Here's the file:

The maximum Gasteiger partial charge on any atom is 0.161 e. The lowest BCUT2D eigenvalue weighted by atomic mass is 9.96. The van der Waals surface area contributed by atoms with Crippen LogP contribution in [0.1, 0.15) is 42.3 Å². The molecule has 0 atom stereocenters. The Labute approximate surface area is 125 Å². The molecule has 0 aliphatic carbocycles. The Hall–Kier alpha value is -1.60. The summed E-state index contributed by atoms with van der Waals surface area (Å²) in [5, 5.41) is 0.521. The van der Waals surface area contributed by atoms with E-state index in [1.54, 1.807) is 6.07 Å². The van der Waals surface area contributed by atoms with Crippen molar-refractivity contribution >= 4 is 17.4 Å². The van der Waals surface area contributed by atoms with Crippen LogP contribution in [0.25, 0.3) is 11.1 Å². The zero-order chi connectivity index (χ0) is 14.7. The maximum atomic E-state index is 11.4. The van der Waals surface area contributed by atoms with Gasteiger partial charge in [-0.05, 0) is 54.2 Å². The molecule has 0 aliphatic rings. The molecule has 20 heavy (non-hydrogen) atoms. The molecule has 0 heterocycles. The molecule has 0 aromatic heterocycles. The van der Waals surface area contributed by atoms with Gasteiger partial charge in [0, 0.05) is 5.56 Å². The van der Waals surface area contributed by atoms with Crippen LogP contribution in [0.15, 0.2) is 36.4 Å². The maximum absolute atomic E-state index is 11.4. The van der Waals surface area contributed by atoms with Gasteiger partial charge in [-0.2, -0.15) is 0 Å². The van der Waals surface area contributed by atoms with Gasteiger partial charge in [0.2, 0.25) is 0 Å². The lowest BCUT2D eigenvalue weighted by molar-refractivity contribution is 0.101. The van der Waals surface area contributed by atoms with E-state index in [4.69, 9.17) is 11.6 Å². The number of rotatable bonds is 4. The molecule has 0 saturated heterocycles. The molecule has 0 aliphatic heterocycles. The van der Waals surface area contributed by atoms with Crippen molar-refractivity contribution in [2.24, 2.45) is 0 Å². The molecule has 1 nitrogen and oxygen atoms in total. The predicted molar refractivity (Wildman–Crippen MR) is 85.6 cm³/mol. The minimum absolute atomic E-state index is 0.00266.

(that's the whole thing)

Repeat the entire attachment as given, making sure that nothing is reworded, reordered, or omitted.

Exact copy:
The maximum Gasteiger partial charge on any atom is 0.161 e. The lowest BCUT2D eigenvalue weighted by atomic mass is 9.96. The van der Waals surface area contributed by atoms with Crippen LogP contribution in [0.1, 0.15) is 42.3 Å². The molecule has 0 atom stereocenters. The Labute approximate surface area is 125 Å². The molecule has 0 aliphatic carbocycles. The Hall–Kier alpha value is -1.60. The summed E-state index contributed by atoms with van der Waals surface area (Å²) in [5, 5.41) is 0.521. The van der Waals surface area contributed by atoms with E-state index in [1.54, 1.807) is 6.07 Å². The van der Waals surface area contributed by atoms with Crippen molar-refractivity contribution >= 4 is 17.4 Å². The van der Waals surface area contributed by atoms with Crippen LogP contribution in [0.25, 0.3) is 11.1 Å². The zero-order chi connectivity index (χ0) is 14.7. The maximum atomic E-state index is 11.4. The van der Waals surface area contributed by atoms with Gasteiger partial charge in [-0.05, 0) is 54.2 Å². The molecule has 0 aliphatic rings. The molecule has 20 heavy (non-hydrogen) atoms. The molecule has 0 heterocycles. The molecule has 0 aromatic heterocycles. The van der Waals surface area contributed by atoms with Gasteiger partial charge in [0, 0.05) is 5.56 Å². The van der Waals surface area contributed by atoms with Crippen LogP contribution in [0.15, 0.2) is 36.4 Å². The maximum absolute atomic E-state index is 11.4. The van der Waals surface area contributed by atoms with Gasteiger partial charge in [-0.2, -0.15) is 0 Å². The van der Waals surface area contributed by atoms with Gasteiger partial charge in [0.2, 0.25) is 0 Å². The lowest BCUT2D eigenvalue weighted by molar-refractivity contribution is 0.101. The van der Waals surface area contributed by atoms with E-state index in [4.69, 9.17) is 11.6 Å². The number of rotatable bonds is 4. The molecule has 0 saturated heterocycles. The molecule has 0 aliphatic heterocycles. The van der Waals surface area contributed by atoms with Crippen molar-refractivity contribution in [2.24, 2.45) is 0 Å². The molecule has 1 nitrogen and oxygen atoms in total. The predicted molar refractivity (Wildman–Crippen MR) is 85.6 cm³/mol. The minimum absolute atomic E-state index is 0.00266.